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In 1724, Rabbi Yaakov Reischer was approached by a woman named Chavah in this predicament: her deceased husband's only remaining brother Yissachar had a deformity on his foot which prevented Chalitza being done. He ruled that Yibbum must be performed, and that R Gershon's prohibition on polygamy does not apply where it would leave one party unable to ever ...


If the child is the deceased brother's, then Yibbum does not apply and the brother-in-law and her are biblically forbidden to marry each other. Thus, they must wait (ShA EH 164:1). Paternity is also important in determining who the child is related to regarding Arayot, in cases where the husband and brother are of different lineage (eg. the husband was a ...


Yevamos 41a - Mishna says that a Yevama should not do Chalitza or Yibum until three months have passed. Thus the waiting period is applicable also in a case of Yibbum.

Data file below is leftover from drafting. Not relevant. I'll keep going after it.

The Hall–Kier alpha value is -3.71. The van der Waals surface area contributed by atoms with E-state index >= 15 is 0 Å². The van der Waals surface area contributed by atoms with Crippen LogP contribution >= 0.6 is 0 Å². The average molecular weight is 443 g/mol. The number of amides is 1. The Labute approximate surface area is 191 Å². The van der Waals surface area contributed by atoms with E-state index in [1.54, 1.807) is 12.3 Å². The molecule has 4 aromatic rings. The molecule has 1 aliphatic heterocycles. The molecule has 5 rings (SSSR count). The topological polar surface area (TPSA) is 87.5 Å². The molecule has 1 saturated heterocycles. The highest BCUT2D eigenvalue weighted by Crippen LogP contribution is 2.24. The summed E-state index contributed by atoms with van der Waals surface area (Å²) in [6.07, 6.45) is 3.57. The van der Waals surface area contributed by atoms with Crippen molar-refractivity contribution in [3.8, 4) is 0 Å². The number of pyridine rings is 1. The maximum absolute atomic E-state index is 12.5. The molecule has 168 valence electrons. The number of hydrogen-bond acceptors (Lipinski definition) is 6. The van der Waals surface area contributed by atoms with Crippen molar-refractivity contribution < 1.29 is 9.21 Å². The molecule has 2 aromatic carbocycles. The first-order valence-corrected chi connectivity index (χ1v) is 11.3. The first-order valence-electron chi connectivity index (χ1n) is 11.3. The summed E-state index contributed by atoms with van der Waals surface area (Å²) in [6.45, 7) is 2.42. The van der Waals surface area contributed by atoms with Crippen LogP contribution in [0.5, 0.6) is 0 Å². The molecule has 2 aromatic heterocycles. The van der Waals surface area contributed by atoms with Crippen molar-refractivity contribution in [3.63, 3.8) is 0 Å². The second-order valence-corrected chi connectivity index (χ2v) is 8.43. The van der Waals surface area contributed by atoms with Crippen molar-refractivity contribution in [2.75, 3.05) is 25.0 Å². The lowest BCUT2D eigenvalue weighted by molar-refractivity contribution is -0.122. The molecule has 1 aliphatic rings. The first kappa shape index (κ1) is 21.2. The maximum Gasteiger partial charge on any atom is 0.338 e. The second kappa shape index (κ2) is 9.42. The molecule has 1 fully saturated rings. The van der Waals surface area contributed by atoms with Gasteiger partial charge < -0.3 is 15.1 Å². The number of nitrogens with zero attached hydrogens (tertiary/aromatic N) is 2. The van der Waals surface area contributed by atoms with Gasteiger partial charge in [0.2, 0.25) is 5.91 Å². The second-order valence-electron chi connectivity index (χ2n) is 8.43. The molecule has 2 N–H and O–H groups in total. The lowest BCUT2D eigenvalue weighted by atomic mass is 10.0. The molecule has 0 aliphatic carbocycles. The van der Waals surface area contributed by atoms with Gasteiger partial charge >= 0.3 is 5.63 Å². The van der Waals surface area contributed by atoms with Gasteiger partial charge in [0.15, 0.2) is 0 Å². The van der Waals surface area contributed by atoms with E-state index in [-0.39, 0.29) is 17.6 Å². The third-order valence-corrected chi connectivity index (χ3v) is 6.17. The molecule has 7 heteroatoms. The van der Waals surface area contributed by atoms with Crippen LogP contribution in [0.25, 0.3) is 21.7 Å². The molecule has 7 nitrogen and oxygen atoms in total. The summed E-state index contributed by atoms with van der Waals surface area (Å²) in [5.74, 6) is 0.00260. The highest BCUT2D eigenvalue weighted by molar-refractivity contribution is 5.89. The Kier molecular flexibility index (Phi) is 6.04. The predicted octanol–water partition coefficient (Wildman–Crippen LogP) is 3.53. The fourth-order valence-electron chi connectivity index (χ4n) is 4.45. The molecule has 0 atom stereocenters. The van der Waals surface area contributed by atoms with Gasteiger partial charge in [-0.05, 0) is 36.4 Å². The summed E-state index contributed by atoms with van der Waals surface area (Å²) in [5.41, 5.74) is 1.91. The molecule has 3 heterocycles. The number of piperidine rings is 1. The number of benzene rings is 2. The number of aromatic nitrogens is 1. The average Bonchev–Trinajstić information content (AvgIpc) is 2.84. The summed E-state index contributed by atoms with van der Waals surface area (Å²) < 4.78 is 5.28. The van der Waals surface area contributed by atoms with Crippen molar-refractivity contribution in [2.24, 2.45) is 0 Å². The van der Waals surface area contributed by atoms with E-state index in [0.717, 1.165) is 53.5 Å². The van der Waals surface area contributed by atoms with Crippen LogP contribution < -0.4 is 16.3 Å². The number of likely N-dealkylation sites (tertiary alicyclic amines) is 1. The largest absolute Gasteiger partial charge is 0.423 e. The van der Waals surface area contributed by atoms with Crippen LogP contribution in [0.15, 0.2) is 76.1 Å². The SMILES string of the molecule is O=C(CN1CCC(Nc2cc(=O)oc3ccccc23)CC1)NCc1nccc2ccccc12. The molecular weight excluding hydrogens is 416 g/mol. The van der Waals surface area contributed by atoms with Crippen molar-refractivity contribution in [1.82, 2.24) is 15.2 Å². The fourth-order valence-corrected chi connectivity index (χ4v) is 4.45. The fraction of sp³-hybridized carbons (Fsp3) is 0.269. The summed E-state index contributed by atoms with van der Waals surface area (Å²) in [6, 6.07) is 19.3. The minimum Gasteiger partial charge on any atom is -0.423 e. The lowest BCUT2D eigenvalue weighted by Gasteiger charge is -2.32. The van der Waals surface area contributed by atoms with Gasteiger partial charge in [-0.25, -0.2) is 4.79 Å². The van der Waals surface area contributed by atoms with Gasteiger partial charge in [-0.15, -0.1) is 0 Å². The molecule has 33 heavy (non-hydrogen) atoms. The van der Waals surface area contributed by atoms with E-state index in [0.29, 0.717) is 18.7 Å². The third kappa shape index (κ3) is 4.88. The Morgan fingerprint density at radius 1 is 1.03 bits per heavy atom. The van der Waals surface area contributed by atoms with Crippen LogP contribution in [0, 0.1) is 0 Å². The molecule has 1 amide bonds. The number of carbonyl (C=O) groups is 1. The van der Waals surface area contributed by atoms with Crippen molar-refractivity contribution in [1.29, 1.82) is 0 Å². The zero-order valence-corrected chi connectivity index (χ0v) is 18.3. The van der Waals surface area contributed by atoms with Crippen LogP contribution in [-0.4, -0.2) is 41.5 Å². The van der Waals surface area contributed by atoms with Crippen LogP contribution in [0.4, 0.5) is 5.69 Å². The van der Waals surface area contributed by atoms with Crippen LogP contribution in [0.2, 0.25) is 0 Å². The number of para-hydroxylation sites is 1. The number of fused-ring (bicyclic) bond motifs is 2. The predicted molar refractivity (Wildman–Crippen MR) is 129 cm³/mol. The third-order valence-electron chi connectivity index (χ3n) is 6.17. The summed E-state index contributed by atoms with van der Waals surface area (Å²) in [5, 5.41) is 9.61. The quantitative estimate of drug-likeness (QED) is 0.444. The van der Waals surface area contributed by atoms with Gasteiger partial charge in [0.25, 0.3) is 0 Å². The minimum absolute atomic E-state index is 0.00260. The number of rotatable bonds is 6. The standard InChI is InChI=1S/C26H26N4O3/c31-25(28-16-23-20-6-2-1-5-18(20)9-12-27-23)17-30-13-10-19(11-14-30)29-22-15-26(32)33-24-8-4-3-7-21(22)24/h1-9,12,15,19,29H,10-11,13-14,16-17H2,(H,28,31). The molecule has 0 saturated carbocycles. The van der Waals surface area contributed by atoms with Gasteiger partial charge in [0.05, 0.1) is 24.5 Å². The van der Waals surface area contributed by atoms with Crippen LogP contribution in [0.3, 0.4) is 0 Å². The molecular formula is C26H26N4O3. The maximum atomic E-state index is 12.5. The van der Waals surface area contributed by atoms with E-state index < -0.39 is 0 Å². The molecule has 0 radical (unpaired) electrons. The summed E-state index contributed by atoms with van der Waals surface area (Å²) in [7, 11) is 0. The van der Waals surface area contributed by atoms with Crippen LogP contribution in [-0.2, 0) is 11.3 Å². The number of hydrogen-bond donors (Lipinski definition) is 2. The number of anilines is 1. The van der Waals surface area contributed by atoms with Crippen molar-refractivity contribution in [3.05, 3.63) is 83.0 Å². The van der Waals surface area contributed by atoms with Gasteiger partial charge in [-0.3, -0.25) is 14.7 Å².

Indeed, the woman (the yevama) cannot marry out of the family before either Yibbum or Chalitza (Devarim 25:5, Rambam Negative Command #357). The brother (the yavam) can in principle take as long as he wants, but doing so is rather rude as it leaves the yevama essentially as an agguna (unable to remarry). As with a spouse who doesn't want to give/receive a ...

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